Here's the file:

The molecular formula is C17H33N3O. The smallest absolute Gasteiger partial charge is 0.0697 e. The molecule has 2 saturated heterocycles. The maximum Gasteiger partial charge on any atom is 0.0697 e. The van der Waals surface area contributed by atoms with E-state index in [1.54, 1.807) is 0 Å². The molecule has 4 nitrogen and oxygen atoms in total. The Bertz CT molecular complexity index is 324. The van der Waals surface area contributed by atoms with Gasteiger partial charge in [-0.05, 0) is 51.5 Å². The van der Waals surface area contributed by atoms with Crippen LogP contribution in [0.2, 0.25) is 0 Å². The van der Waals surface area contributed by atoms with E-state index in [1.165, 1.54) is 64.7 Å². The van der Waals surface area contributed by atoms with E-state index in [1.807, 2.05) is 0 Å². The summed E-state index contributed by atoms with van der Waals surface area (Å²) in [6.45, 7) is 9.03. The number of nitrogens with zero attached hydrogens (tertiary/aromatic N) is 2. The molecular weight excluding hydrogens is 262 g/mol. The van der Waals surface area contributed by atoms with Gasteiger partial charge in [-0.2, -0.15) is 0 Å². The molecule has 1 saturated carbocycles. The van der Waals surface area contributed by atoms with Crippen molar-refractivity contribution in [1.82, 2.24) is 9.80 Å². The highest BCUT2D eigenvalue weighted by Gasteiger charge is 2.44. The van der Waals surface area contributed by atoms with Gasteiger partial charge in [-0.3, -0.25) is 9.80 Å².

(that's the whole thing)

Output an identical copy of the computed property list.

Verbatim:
The molecular formula is C17H33N3O. The smallest absolute Gasteiger partial charge is 0.0697 e. The molecule has 2 saturated heterocycles. The maximum Gasteiger partial charge on any atom is 0.0697 e. The van der Waals surface area contributed by atoms with E-state index in [1.54, 1.807) is 0 Å². The molecule has 4 nitrogen and oxygen atoms in total. The Bertz CT molecular complexity index is 324. The van der Waals surface area contributed by atoms with Gasteiger partial charge in [-0.05, 0) is 51.5 Å². The van der Waals surface area contributed by atoms with Crippen LogP contribution in [0.2, 0.25) is 0 Å². The van der Waals surface area contributed by atoms with E-state index in [1.165, 1.54) is 64.7 Å². The van der Waals surface area contributed by atoms with E-state index in [1.807, 2.05) is 0 Å². The summed E-state index contributed by atoms with van der Waals surface area (Å²) in [6.45, 7) is 9.03. The number of nitrogens with zero attached hydrogens (tertiary/aromatic N) is 2. The molecular weight excluding hydrogens is 262 g/mol. The van der Waals surface area contributed by atoms with Gasteiger partial charge in [-0.2, -0.15) is 0 Å². The molecule has 1 saturated carbocycles. The van der Waals surface area contributed by atoms with Crippen molar-refractivity contribution in [1.82, 2.24) is 9.80 Å². The highest BCUT2D eigenvalue weighted by Gasteiger charge is 2.44. The van der Waals surface area contributed by atoms with Gasteiger partial charge in [-0.3, -0.25) is 9.80 Å².